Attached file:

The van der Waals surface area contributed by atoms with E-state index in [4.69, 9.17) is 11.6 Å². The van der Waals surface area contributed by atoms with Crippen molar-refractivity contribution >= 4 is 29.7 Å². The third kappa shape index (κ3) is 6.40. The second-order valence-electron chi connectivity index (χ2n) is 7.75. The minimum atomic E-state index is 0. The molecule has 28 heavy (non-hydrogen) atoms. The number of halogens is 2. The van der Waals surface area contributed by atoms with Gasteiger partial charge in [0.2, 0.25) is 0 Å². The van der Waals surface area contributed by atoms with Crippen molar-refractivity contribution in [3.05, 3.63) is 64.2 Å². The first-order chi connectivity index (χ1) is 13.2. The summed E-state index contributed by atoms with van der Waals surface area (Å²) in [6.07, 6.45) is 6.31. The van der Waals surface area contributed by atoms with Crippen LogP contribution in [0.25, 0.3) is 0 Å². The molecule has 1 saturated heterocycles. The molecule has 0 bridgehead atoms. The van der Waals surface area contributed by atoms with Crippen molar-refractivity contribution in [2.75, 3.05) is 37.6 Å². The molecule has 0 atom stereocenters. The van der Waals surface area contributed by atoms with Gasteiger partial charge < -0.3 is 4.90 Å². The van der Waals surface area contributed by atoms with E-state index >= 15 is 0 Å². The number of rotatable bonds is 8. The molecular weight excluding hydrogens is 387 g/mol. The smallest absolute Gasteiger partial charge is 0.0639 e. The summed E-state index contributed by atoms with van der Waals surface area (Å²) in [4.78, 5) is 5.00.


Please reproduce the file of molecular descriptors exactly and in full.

The van der Waals surface area contributed by atoms with E-state index in [4.69, 9.17) is 11.6 Å². The van der Waals surface area contributed by atoms with Crippen molar-refractivity contribution >= 4 is 29.7 Å². The third kappa shape index (κ3) is 6.40. The second-order valence-electron chi connectivity index (χ2n) is 7.75. The minimum atomic E-state index is 0. The molecule has 28 heavy (non-hydrogen) atoms. The number of halogens is 2. The van der Waals surface area contributed by atoms with Gasteiger partial charge in [0.2, 0.25) is 0 Å². The van der Waals surface area contributed by atoms with Crippen molar-refractivity contribution in [3.05, 3.63) is 64.2 Å². The first-order chi connectivity index (χ1) is 13.2. The summed E-state index contributed by atoms with van der Waals surface area (Å²) in [6.07, 6.45) is 6.31. The van der Waals surface area contributed by atoms with Crippen LogP contribution in [0.25, 0.3) is 0 Å². The molecule has 1 saturated heterocycles. The molecule has 0 bridgehead atoms. The van der Waals surface area contributed by atoms with Crippen molar-refractivity contribution in [2.75, 3.05) is 37.6 Å². The molecule has 0 atom stereocenters. The van der Waals surface area contributed by atoms with Gasteiger partial charge < -0.3 is 4.90 Å². The van der Waals surface area contributed by atoms with E-state index >= 15 is 0 Å². The number of rotatable bonds is 8. The molecular weight excluding hydrogens is 387 g/mol. The smallest absolute Gasteiger partial charge is 0.0639 e. The summed E-state index contributed by atoms with van der Waals surface area (Å²) in [4.78, 5) is 5.00.